Ripple (XRP) hits back as SEC case turns intrusive


Ripple’s legal battle with the US Securities and Exchange Commission (SEC) is approaching the discovery phase deadline on August 31, as the blockchain-based payments company filed its opposition to the regulator’s request for additional Slack communications.

Meanwhile, Ripple also filed a motion to seal exhibits attached to the SEC’s request for Slack communications and to seal exhibits attached to the company’s opposition response, as the parties currently do not agree on what should be sealed.

No compromise

Ripple executives’ attorney James Filan said that the company has filed its opposition to the SEC’s motion to compel Ripple to search for and produce relevant Slack communications while sharing the defendants’ recent letter to the court on Twitter. 

According to the filing, Ripple has opposed the SEC’s “extraordinary demand” for more than one million Slack messages as “burdensome and highly disproportionate,” stating that the regulator’s motion should be denied. 

“The SEC’s Letter-Motion downplays the substantial discovery the SEC has already received from Ripple as well as the reasonable offer of compromise that Ripple made to produce additional Slack messages from nine custodians,” read the letter.

Costs and technical challenges

While opposing the request for the collection of Slack messages from additional 13 custodians, Ripple argued that just the initial data collection and processing could cost nearly $1 million.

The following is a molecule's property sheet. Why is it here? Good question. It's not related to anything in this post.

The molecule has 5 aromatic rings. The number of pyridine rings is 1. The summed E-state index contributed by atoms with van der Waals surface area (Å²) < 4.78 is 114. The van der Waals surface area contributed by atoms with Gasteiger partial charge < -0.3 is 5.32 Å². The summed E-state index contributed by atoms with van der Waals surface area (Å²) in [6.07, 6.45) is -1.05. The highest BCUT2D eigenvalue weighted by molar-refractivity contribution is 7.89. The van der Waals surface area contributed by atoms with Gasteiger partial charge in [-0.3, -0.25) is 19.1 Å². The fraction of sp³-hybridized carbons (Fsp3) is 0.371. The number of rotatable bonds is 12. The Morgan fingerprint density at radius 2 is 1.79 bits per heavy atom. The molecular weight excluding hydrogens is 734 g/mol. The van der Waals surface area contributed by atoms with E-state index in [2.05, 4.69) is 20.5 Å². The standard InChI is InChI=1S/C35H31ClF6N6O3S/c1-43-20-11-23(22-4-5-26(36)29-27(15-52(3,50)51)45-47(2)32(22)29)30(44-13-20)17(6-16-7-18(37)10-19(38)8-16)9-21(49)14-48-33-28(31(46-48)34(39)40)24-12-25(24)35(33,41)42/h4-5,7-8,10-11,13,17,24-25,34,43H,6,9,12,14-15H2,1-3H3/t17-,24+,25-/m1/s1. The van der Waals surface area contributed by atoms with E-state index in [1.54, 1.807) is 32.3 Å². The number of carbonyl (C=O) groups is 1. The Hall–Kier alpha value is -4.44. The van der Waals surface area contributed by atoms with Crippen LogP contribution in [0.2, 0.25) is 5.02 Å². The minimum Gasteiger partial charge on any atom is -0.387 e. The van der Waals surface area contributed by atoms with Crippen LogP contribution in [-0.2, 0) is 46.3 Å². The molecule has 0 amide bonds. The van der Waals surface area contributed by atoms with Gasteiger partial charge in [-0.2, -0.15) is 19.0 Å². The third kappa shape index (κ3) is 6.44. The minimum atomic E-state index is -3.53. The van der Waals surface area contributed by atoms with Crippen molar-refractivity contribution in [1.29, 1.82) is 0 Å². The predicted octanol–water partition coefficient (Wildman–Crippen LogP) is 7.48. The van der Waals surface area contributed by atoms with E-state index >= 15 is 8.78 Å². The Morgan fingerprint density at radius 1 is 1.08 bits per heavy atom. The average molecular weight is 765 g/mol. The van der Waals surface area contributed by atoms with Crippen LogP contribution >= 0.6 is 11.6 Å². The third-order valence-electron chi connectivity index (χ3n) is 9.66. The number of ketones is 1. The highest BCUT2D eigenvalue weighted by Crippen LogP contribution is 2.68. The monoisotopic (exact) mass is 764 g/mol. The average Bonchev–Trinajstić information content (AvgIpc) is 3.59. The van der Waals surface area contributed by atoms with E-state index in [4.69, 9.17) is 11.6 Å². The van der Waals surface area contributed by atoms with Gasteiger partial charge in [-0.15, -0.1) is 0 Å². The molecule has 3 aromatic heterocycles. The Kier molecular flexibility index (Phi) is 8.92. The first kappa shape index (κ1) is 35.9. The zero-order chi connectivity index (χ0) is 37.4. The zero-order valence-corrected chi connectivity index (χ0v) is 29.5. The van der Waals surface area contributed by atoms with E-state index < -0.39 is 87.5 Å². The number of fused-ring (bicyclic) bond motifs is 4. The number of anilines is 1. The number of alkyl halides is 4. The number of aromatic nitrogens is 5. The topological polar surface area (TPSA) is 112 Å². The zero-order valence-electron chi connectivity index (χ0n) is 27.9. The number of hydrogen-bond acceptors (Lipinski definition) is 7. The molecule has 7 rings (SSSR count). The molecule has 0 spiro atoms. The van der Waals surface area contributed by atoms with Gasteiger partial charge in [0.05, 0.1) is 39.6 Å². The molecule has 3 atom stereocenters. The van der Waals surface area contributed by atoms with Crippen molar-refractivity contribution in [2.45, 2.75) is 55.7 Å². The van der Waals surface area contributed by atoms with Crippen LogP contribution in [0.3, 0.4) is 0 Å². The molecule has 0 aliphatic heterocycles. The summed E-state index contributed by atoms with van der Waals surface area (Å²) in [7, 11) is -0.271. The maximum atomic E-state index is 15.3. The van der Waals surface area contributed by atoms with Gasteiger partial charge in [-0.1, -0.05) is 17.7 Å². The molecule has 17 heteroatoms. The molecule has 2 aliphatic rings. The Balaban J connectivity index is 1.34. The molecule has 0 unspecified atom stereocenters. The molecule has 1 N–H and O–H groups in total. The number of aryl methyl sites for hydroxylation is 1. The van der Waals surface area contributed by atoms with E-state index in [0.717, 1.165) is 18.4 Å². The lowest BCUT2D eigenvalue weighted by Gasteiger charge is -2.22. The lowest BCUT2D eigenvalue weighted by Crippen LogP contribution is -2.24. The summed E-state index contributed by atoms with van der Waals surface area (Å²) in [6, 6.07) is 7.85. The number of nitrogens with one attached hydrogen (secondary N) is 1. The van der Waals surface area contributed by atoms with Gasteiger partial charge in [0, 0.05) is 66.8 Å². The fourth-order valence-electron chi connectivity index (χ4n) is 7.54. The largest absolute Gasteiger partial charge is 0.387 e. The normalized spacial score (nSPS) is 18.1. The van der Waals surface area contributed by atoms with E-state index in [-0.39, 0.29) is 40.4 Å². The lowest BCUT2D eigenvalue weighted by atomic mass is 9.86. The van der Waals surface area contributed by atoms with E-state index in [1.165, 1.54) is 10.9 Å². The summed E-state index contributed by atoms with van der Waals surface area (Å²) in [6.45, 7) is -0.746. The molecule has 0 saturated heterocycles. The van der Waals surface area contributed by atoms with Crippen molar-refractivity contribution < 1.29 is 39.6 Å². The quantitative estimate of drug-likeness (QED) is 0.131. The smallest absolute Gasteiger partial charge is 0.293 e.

Ripple’s defense pointed out that there are “serious technical and other challenges with collecting and managing the unstructured data in Slack,” while adding that less than two percent of the 115,000 Slack documents already collected and processed by the company “proved to be responsive to the SEC’s requests for production.”

Such low responsiveness “belies the SEC’s contention that Slack data is a rich repository of uniquely relevant data,” argued Ripple, adding that the sought-out discovery is “unreasonably duplicative and cumulative” of already obtained documents.

According to Ripple, the e-discovery vendor initially failed to collect direct messages and multi-party instant messages due to a “mistake.” 

After the oversight was discovered in late July, the company affirmed that it promptly started collecting the necessary data.

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